• Vivamus lobortis
  • Ut porttitor urna ut pretium
  • Phasellus convallis tincidunt enim.


Architectural terms

Buttresses Vertical projections on external walls designed to strengthen the wall or to resist the outward pressure of a vault.

Chancel The area in a church which traditionally contains the altar.

Classical An architectural style developed by the ancient Greeks and Romans and popular in the eighteenth century.

Gothic An architectural style which flourished in Europe from 1200-1600, characterised by pointed arches and windows, buttresses and rib vaults.

Nave The long arm of a church where the congregation sits.

Reredos A decorative wall or screen behind the altar.

Rood screen A screen which divides the chancel from the nave.

Transept Transverse arms of a church which cut across the nave and the chancel.

Vault An arched ceiling.[1]


Anglican Church Title for the Church of England adopted in Australia and some other countries. The Church of England is the established church in England. It remained under papal authority until the reign of Henry VIII during which the English Church separated from the Roman Catholic Church and the English sovereign became the Supreme Head of the Church of England.

Autocephalic Orthodox Church A sect of the non-canonical Orthodox Church, one of the churches not recognised by the Eastern Orthodoxy’s Ecumenical Patriarch. In Victoria they are represented by the Macedonian, Free Serbian and Ukrainian Orthodox Churches.

Baptists A Protestant denomination which refuses to baptise until the person is old enough to consciously accept the Christian faith. The General Baptist movement, which ascribes to the belief that Christ died for everyone, was founded in 1612 by John Smyth and Thomas Helwys. In contrast, the Particular Baptist movement, founded in 1633, was Calvinist and believed Christ died for the elect and that salvation was only for a particular few.

Catholic Church See Roman Catholic Church

Church of England See Anglican Church

Church of Scotland The established church in Scotland. It separated from Rome in 1560, primarily due to the influence of John Knox, the founder of Presbyterianism. It became the established church in 1696.

Congregationalism A Christian denomination in which each congregation is democratically self-governing and there is no central authority. Dating from the Reformation, Congregationalists were known as Independents in England.

Jehovah’s Witnesses A religious movement founded in 1872 by Charles Taze Russell in Philadelphia and based on Scriptural teaching. Jehovah’s Witnesses reject Christ’s divinity although he is considered to be God’s prophet. Members believe that only the elect will have salvation.

Judaism The religion of the Jewish people. In Orthodox Judaism the Torah, Judaism’s most sacred text, is the ultimate authority. Liberal Judaism aims to reconcile modern life with the fundamental precepts of Judaism. Temple Beth Israel, founded by Ada Phillips in 1930, was the first permanent Liberal congregation in Melbourne. The sexes are not segregated, as in Orthodox services, and observance of rituals and dietary rules are left to the individual.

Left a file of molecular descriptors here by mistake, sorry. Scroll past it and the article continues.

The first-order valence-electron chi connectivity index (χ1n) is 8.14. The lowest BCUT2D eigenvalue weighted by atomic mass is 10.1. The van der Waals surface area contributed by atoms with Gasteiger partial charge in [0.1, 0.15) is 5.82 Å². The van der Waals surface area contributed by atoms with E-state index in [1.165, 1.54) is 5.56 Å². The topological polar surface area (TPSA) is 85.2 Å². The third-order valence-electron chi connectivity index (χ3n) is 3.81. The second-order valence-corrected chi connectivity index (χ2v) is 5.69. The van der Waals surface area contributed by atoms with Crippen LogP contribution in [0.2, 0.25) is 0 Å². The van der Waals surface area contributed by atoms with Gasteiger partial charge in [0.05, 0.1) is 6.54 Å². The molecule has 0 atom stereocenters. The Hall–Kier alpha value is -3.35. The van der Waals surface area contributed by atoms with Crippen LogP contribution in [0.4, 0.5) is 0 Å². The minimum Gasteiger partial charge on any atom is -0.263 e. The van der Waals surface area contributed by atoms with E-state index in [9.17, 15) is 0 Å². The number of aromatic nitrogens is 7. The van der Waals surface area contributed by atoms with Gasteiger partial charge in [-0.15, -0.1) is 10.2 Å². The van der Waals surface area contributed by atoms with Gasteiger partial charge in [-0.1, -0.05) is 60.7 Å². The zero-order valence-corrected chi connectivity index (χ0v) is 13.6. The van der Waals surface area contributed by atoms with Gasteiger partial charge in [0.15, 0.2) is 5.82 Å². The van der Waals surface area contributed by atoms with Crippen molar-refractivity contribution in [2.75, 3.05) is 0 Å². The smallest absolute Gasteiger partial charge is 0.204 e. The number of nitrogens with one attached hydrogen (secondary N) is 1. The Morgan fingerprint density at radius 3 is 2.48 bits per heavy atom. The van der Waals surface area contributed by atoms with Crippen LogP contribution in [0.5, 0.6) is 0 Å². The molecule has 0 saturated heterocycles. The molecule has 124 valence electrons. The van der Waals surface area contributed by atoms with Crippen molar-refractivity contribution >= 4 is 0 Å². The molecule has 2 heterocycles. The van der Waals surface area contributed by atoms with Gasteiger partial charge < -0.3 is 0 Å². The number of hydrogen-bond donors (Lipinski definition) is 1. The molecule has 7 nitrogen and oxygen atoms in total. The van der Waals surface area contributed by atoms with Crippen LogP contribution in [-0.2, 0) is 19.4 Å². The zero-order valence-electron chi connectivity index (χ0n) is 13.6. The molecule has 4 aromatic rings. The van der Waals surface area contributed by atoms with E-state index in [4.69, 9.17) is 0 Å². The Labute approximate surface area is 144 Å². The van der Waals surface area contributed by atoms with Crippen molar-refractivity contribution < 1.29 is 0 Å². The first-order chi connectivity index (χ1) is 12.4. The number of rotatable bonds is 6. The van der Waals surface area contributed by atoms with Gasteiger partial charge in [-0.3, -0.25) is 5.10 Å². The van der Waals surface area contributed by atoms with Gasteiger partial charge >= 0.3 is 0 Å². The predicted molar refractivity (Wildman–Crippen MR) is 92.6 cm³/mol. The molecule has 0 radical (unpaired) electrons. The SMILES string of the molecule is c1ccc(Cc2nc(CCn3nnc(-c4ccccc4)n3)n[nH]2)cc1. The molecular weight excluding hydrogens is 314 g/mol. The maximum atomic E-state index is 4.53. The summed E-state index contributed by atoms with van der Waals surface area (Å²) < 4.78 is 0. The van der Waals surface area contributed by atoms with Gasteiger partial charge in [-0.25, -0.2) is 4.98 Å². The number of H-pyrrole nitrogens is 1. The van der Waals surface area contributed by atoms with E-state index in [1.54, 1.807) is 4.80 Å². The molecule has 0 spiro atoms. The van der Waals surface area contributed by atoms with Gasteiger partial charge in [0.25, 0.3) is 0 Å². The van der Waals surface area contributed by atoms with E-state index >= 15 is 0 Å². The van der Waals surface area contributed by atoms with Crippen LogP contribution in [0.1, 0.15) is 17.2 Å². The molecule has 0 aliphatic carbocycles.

Methodism John Wesley preached sermons throughout Britain but the Wesleyan Methodist Church was not organised until after his death, during the 1790s. The Conference is the supreme decision-maker and evangelical work is emphasised.

Presbyterianism A Protestant church which originated in the sixteenth century and was organised by followers of Calvin. Its organisation is based on government by elders. The Free Church of Scotland was a sect that broke with the Church of Scotland in the 1840s in protest at the perceived encroachment of the state on the church. The Presbyterian Church of Victoria was formed in 1859 and united most of the Presbyterian sects in Victoria. The Free Church continued, however, and in 1913 joined other Free Presbyterians to form the Free Presbyterian Church of Australia.

Roman Catholic Church. Since 1971 the Catholic Church has been the largest denomination in Victoria. It acknowledges the Pope as the head of the Church and was the spiritual authority in Western Europe until the advent in the early sixteenth century of the Protestant movement which highlighted the need for reform.

Salvation Army Founded by William Booth in London in 1865. It is organised on military lines and members wear a distinctive uniform. It is renowned for its social work.

Uniting Church An amalgamation of some Presbyterian, Methodist and Congregational churches which came about in 1977.

Wesleyanism See: Methodism.[2]

[1]     This brief glossary is based on Lewis, Victorian Churches, Glossary, pp. 158-61; and Richard Peterson, Brimstone to Bunyip: Churches of Collingwood, Clifton Hill and Abbotsford 1852-1999, Collingwood Historical Society, 1999, Glossary, pp. 76-82.

[2]     Based on The New Macmillan Encyclopedia, Macmillan, London, 1987 and Lewis, op. cit., pp. 8-19.